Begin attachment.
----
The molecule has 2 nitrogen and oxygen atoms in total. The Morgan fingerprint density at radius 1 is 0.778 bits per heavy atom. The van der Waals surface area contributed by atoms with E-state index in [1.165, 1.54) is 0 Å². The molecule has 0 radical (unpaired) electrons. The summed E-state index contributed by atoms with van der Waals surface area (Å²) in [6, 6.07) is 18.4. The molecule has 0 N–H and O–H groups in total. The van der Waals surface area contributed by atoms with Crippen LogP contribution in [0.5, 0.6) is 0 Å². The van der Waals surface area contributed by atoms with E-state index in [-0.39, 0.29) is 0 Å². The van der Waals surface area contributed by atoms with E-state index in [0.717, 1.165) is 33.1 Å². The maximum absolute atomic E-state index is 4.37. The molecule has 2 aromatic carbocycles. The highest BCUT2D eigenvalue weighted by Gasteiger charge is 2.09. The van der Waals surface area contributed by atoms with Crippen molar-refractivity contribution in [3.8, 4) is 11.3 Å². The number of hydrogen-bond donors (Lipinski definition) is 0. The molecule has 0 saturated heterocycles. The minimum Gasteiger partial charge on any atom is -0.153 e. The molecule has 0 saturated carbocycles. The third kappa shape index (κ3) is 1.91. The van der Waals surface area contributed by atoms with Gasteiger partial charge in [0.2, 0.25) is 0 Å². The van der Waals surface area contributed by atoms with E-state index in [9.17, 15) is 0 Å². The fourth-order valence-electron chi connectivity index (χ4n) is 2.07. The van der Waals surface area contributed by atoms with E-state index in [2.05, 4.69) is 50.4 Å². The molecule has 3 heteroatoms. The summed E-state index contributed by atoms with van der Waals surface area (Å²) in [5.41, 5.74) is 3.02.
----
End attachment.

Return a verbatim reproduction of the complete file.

The molecule has 2 nitrogen and oxygen atoms in total. The Morgan fingerprint density at radius 1 is 0.778 bits per heavy atom. The van der Waals surface area contributed by atoms with E-state index in [1.165, 1.54) is 0 Å². The molecule has 0 radical (unpaired) electrons. The summed E-state index contributed by atoms with van der Waals surface area (Å²) in [6, 6.07) is 18.4. The molecule has 0 N–H and O–H groups in total. The van der Waals surface area contributed by atoms with Crippen LogP contribution in [0.5, 0.6) is 0 Å². The van der Waals surface area contributed by atoms with E-state index in [-0.39, 0.29) is 0 Å². The van der Waals surface area contributed by atoms with E-state index in [0.717, 1.165) is 33.1 Å². The maximum absolute atomic E-state index is 4.37. The molecule has 2 aromatic carbocycles. The highest BCUT2D eigenvalue weighted by Gasteiger charge is 2.09. The van der Waals surface area contributed by atoms with Crippen molar-refractivity contribution in [3.8, 4) is 11.3 Å². The number of hydrogen-bond donors (Lipinski definition) is 0. The molecule has 0 saturated heterocycles. The minimum Gasteiger partial charge on any atom is -0.153 e. The molecule has 0 saturated carbocycles. The third kappa shape index (κ3) is 1.91. The van der Waals surface area contributed by atoms with Gasteiger partial charge in [0.2, 0.25) is 0 Å². The van der Waals surface area contributed by atoms with E-state index in [9.17, 15) is 0 Å². The fourth-order valence-electron chi connectivity index (χ4n) is 2.07. The van der Waals surface area contributed by atoms with E-state index in [2.05, 4.69) is 50.4 Å². The molecule has 3 heteroatoms. The summed E-state index contributed by atoms with van der Waals surface area (Å²) in [5.41, 5.74) is 3.02.